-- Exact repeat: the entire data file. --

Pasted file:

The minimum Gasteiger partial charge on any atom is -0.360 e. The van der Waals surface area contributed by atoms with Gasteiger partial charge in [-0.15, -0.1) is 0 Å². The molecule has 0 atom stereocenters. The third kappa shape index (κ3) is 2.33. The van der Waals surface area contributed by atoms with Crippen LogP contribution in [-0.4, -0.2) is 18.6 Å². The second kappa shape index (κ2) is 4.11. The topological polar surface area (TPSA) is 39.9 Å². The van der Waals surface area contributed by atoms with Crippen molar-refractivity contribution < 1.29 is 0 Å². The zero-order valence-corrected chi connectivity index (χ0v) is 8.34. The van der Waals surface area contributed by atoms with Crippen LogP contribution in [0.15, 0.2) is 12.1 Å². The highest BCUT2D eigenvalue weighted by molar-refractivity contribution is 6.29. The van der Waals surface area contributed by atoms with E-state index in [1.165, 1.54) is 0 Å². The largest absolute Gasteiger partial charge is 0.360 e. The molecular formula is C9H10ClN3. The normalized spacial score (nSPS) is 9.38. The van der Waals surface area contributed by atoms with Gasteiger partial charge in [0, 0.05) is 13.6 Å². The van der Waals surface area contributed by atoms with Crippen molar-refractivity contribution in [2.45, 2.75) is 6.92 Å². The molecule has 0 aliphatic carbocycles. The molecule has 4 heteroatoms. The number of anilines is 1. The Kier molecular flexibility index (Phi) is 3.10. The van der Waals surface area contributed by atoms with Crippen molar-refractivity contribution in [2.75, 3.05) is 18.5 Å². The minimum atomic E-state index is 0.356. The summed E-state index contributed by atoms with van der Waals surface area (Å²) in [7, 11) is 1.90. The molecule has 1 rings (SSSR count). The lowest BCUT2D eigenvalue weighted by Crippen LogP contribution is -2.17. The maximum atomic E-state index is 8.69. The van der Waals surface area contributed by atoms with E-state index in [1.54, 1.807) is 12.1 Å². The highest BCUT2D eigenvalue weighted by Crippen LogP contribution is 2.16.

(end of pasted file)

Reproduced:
The minimum Gasteiger partial charge on any atom is -0.360 e. The van der Waals surface area contributed by atoms with Gasteiger partial charge in [-0.15, -0.1) is 0 Å². The molecule has 0 atom stereocenters. The third kappa shape index (κ3) is 2.33. The van der Waals surface area contributed by atoms with Crippen LogP contribution in [-0.4, -0.2) is 18.6 Å². The second kappa shape index (κ2) is 4.11. The topological polar surface area (TPSA) is 39.9 Å². The van der Waals surface area contributed by atoms with Crippen molar-refractivity contribution < 1.29 is 0 Å². The zero-order valence-corrected chi connectivity index (χ0v) is 8.34. The van der Waals surface area contributed by atoms with Crippen LogP contribution in [0.15, 0.2) is 12.1 Å². The highest BCUT2D eigenvalue weighted by molar-refractivity contribution is 6.29. The van der Waals surface area contributed by atoms with E-state index in [1.165, 1.54) is 0 Å². The largest absolute Gasteiger partial charge is 0.360 e. The molecular formula is C9H10ClN3. The normalized spacial score (nSPS) is 9.38. The van der Waals surface area contributed by atoms with Gasteiger partial charge in [0, 0.05) is 13.6 Å². The van der Waals surface area contributed by atoms with Crippen molar-refractivity contribution in [2.45, 2.75) is 6.92 Å². The molecule has 0 aliphatic carbocycles. The molecule has 4 heteroatoms. The number of anilines is 1. The Kier molecular flexibility index (Phi) is 3.10. The van der Waals surface area contributed by atoms with Crippen molar-refractivity contribution in [2.75, 3.05) is 18.5 Å². The minimum atomic E-state index is 0.356. The summed E-state index contributed by atoms with van der Waals surface area (Å²) in [7, 11) is 1.90. The molecule has 1 rings (SSSR count). The lowest BCUT2D eigenvalue weighted by Crippen LogP contribution is -2.17. The maximum atomic E-state index is 8.69. The van der Waals surface area contributed by atoms with E-state index in [1.54, 1.807) is 12.1 Å². The highest BCUT2D eigenvalue weighted by Crippen LogP contribution is 2.16.